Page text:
There are three common traps when business leaders haven’t carefully analyzed a problem, according to Markovitz:
- They invest in technology. Technology almost never fixes problems, says Markovitz. It just makes broken methods faster. When technology is suggested as a solution to a problem it usually indicates that people probably don’t understand the problem.
- They spend plenty of money. If you’re about to spend a lot of money, stop. Ask yourself if you truly know the causes of your problem, found by using the four-step process explained below.
- They reorganize the company, which rarely works as a solution to a poorly understood problem. It’s incumbent upon executives to understand why value isn’t flowing smoothly to the customer before doing something so drastic.
One of these—technology, money, and reorganization—might be what a company needs, but often they reveal a short-circuited problem analysis and a hasty conclusion.
Markovitz’s cure for avoiding simple, pre-packaged solutions is to follow his four-step process: go see, frame the problem, think backwards, and five whys.
- Go see. Just like in a police detective, managers must go to the crime—or problem—scene. The tendency is to make decisions from the office where we rely on data instead of facts. John le Carré, the spy novelist, made the same observation in one of his books: “The desk is a dangerous place from which to view the world.” When visiting the problem area, inquiries need to be humble and come from an attitude of curiosity and interest, lest they seem accusatory.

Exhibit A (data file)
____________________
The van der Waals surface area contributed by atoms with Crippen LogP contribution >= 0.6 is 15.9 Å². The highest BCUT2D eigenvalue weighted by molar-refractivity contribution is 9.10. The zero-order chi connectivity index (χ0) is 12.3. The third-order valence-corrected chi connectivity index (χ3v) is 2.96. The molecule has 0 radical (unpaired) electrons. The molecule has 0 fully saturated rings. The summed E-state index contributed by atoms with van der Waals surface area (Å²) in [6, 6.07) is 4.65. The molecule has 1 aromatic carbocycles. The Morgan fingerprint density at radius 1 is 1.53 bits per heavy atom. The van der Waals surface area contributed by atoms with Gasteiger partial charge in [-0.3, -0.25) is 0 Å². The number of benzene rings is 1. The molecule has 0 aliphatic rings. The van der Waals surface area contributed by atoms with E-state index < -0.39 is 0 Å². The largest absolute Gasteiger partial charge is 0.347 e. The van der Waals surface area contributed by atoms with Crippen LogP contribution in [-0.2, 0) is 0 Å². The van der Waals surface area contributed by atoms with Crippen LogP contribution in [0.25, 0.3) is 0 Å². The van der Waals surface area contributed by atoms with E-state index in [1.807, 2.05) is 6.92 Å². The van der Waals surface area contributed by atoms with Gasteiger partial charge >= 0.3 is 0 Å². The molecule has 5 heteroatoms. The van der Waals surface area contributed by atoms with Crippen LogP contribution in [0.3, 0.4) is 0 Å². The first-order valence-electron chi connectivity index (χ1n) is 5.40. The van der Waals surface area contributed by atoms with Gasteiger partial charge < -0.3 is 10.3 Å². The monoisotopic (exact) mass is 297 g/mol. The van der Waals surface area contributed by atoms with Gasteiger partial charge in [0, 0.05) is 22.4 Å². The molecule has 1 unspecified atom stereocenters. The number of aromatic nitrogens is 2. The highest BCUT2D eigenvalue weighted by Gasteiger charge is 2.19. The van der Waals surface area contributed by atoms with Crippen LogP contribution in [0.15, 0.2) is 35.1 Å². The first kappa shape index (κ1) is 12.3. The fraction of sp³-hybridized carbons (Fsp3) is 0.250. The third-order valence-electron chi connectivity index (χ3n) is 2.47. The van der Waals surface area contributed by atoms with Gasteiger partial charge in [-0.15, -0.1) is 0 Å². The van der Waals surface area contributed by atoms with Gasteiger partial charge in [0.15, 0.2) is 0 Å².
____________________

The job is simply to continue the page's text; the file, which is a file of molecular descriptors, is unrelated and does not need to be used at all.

- Frame the problem properly. The problem statement needs to be carefully expressed. It must focus on the problem, not a symptom. “The patient has a fever of 102 degrees,” is a symptom statement; “The patent has a bacterial infection” frames the problem. Lazy thinking can also confuse a problem statement with solution statement. “The problem is that our sales team needs more administrative support” leads to an intellectual dead end—there is only one solution. A better frame would be “Our sales team spends 10 hours per week on low-level administrative activities.” The problem needs to be described in a specific way instead of in overly general terms. Other key aspects are the subject of your statement, measurements cited, and the choice of language (some phrases create bias in the approaches that might be taken).